Adrian here. Just found your site and I am extremely interested in this particular topic.
        For starters, Santa is in no way a religious icon. He is a marketing tool used to take attention away from the original point of Christmas and make money. Not bad as far as marketing goes, possibly the second greatest cash grab scheme since the Bible. Is it really so bad to promote Christmas as being a loving family time covered in presents and good cheer instead of being Christ’s birthday? No matter how strongly I believe in Jesus, I can’t for the life of me find the hurt in turning one religious holiday into something that spans religions. I personally celebrate Christmas with my Jewish wife and her family.
        Recognizing only one religion in any publicly funded institution is directly flying in the face of the Canadian Charter of Human Rights and Freedoms. If you want the right to belief, you need to allow others the same.
        By having Santa in your school (or anywhere else for that matter) is a slap in the face to most fundamentalists. To them I say turn the other cheek because, fact of the matter is, if we openly recognize one religion in our public school systems, we have to recognize all of them and I think if you put Santa and Allah next to each other, the fundamentalists will surely go for the well recognized wizened looking old man with the great white beard. Tee hee.
        Let us all celebrate doing something nice for other people in a non-religious, all inclusive manner.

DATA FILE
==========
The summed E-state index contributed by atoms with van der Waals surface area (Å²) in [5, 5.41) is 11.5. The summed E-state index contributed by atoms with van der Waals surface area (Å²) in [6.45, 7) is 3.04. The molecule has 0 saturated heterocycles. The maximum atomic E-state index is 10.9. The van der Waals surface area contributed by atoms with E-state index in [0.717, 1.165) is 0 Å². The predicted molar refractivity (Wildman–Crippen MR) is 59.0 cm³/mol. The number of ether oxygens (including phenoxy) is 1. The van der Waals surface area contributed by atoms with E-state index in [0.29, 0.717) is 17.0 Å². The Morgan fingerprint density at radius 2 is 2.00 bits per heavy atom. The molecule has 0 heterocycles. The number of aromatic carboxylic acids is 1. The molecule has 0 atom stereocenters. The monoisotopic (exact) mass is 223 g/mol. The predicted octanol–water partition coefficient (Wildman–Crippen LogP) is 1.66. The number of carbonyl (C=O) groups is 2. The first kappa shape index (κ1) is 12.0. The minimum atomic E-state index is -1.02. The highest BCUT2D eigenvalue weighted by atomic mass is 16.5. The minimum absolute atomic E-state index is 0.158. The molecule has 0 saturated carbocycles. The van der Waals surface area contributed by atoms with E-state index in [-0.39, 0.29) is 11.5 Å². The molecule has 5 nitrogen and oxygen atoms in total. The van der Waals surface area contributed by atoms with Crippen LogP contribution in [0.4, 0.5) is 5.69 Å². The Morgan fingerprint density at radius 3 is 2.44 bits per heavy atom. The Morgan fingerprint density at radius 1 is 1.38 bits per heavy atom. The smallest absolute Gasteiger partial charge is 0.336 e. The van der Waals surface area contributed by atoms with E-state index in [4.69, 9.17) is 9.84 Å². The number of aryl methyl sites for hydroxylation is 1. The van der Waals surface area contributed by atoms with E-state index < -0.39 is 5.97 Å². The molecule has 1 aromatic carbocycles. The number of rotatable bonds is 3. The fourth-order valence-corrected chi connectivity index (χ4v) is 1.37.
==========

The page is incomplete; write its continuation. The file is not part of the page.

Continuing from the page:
• Sir Sdrian said

        Just wanted to clarify a point from my previous rant and add that I am obviously a Canuck and am not fully acquainted with the American Constitution but the arguments about the separation of church and state are, in fact, irrelevant. This is about common sense and true equality. No matter how the holiest of holy American documents were worded, I repeat, if you want religious freedom, you must also grant it. Any government official representing the government must uphold the freedom of religion granted by NOT thanking God or Christ or whomever he/she reveres at functions which he/she is appearing as a political figure. Religion is a personal choice and is for church, meeting halls, synagogues, temples, and your own home. By taking a position of office in which you are to represent the views of a wide variety of people, showing solidarity with one segment of the people suggests a deaf ear will be turned toward those who do not believe the same. If any government openly endorses one religion, it alienates another. Would you follow a leader who openly praised Allah or any other non-christian deity? It may not be intentional and it may not personally offend you but the underlying point of every organized religion is to point out how right their believers are and how wrong those non-believers are. Thus, politicians and politics in general should not contain religion openly even though the views of those politicians may have been formed, in part, by religious doctrine.